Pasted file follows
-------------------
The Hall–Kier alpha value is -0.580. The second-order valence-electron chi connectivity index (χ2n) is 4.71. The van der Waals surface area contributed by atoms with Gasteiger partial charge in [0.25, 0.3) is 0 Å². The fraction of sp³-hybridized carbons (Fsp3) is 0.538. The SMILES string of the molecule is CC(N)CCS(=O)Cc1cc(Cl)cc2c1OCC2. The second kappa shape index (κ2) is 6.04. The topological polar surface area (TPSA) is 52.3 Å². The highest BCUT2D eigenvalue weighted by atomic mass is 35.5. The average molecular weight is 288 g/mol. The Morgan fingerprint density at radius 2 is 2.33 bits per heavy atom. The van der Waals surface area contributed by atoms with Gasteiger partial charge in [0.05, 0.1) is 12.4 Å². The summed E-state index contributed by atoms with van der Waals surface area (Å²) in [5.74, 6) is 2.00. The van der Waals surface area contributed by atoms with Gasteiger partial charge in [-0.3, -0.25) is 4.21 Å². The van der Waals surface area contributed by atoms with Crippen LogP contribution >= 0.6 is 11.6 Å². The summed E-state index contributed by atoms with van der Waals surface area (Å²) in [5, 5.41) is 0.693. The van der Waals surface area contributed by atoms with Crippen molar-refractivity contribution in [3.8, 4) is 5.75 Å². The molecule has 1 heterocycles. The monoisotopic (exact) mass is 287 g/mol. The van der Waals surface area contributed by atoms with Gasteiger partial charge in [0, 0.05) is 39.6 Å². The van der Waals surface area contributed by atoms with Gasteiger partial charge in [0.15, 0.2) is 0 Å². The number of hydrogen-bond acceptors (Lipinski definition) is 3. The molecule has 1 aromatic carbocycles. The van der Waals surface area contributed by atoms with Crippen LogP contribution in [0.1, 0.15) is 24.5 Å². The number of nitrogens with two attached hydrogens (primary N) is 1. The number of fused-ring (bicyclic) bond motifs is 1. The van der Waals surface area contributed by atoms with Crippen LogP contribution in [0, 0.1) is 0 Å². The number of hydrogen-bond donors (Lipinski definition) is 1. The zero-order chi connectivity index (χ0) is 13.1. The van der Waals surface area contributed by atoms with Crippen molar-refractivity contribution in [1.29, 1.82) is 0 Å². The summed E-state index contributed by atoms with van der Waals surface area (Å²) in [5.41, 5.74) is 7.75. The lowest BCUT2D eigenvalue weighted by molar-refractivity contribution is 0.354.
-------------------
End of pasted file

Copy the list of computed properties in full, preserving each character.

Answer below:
The Hall–Kier alpha value is -0.580. The second-order valence-electron chi connectivity index (χ2n) is 4.71. The van der Waals surface area contributed by atoms with Gasteiger partial charge in [0.25, 0.3) is 0 Å². The fraction of sp³-hybridized carbons (Fsp3) is 0.538. The SMILES string of the molecule is CC(N)CCS(=O)Cc1cc(Cl)cc2c1OCC2. The second kappa shape index (κ2) is 6.04. The topological polar surface area (TPSA) is 52.3 Å². The highest BCUT2D eigenvalue weighted by atomic mass is 35.5. The average molecular weight is 288 g/mol. The Morgan fingerprint density at radius 2 is 2.33 bits per heavy atom. The van der Waals surface area contributed by atoms with Gasteiger partial charge in [0.05, 0.1) is 12.4 Å². The summed E-state index contributed by atoms with van der Waals surface area (Å²) in [5.74, 6) is 2.00. The van der Waals surface area contributed by atoms with Gasteiger partial charge in [-0.3, -0.25) is 4.21 Å². The van der Waals surface area contributed by atoms with Crippen LogP contribution >= 0.6 is 11.6 Å². The summed E-state index contributed by atoms with van der Waals surface area (Å²) in [5, 5.41) is 0.693. The van der Waals surface area contributed by atoms with Crippen molar-refractivity contribution in [3.8, 4) is 5.75 Å². The molecule has 1 heterocycles. The monoisotopic (exact) mass is 287 g/mol. The van der Waals surface area contributed by atoms with Gasteiger partial charge in [0, 0.05) is 39.6 Å². The van der Waals surface area contributed by atoms with Gasteiger partial charge in [0.15, 0.2) is 0 Å². The number of hydrogen-bond acceptors (Lipinski definition) is 3. The molecule has 1 aromatic carbocycles. The van der Waals surface area contributed by atoms with Crippen LogP contribution in [0.1, 0.15) is 24.5 Å². The number of nitrogens with two attached hydrogens (primary N) is 1. The number of fused-ring (bicyclic) bond motifs is 1. The van der Waals surface area contributed by atoms with Crippen LogP contribution in [0, 0.1) is 0 Å². The number of hydrogen-bond donors (Lipinski definition) is 1. The zero-order chi connectivity index (χ0) is 13.1. The van der Waals surface area contributed by atoms with Crippen molar-refractivity contribution in [1.29, 1.82) is 0 Å². The summed E-state index contributed by atoms with van der Waals surface area (Å²) in [5.41, 5.74) is 7.75. The lowest BCUT2D eigenvalue weighted by molar-refractivity contribution is 0.354.